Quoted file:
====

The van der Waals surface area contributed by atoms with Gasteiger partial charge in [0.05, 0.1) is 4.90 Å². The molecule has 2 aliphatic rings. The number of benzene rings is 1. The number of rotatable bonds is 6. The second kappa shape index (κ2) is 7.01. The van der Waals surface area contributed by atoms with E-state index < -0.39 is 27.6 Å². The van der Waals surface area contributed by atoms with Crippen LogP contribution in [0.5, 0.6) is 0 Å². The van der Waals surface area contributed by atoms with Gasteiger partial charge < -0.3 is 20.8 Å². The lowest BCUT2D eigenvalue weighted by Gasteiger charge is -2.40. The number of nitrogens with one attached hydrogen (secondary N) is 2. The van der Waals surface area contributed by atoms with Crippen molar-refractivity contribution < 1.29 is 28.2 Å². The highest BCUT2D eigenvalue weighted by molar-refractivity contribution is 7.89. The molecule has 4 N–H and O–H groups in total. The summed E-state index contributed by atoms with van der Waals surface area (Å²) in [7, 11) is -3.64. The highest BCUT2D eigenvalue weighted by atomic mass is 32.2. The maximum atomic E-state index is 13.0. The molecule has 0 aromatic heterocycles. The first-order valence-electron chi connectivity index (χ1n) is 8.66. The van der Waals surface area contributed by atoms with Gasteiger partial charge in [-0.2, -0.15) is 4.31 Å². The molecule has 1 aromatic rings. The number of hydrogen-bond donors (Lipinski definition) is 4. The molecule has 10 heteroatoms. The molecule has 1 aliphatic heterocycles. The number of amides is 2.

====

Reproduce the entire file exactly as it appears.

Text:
The van der Waals surface area contributed by atoms with Gasteiger partial charge in [0.05, 0.1) is 4.90 Å². The molecule has 2 aliphatic rings. The number of benzene rings is 1. The number of rotatable bonds is 6. The second kappa shape index (κ2) is 7.01. The van der Waals surface area contributed by atoms with E-state index < -0.39 is 27.6 Å². The van der Waals surface area contributed by atoms with Crippen LogP contribution in [0.5, 0.6) is 0 Å². The van der Waals surface area contributed by atoms with Gasteiger partial charge < -0.3 is 20.8 Å². The lowest BCUT2D eigenvalue weighted by Gasteiger charge is -2.40. The number of nitrogens with one attached hydrogen (secondary N) is 2. The van der Waals surface area contributed by atoms with Crippen molar-refractivity contribution < 1.29 is 28.2 Å². The highest BCUT2D eigenvalue weighted by molar-refractivity contribution is 7.89. The molecule has 4 N–H and O–H groups in total. The summed E-state index contributed by atoms with van der Waals surface area (Å²) in [7, 11) is -3.64. The highest BCUT2D eigenvalue weighted by atomic mass is 32.2. The maximum atomic E-state index is 13.0. The molecule has 0 aromatic heterocycles. The first-order valence-electron chi connectivity index (χ1n) is 8.66. The van der Waals surface area contributed by atoms with Gasteiger partial charge in [-0.2, -0.15) is 4.31 Å². The molecule has 1 aromatic rings. The number of hydrogen-bond donors (Lipinski definition) is 4. The molecule has 10 heteroatoms. The molecule has 1 aliphatic heterocycles. The number of amides is 2.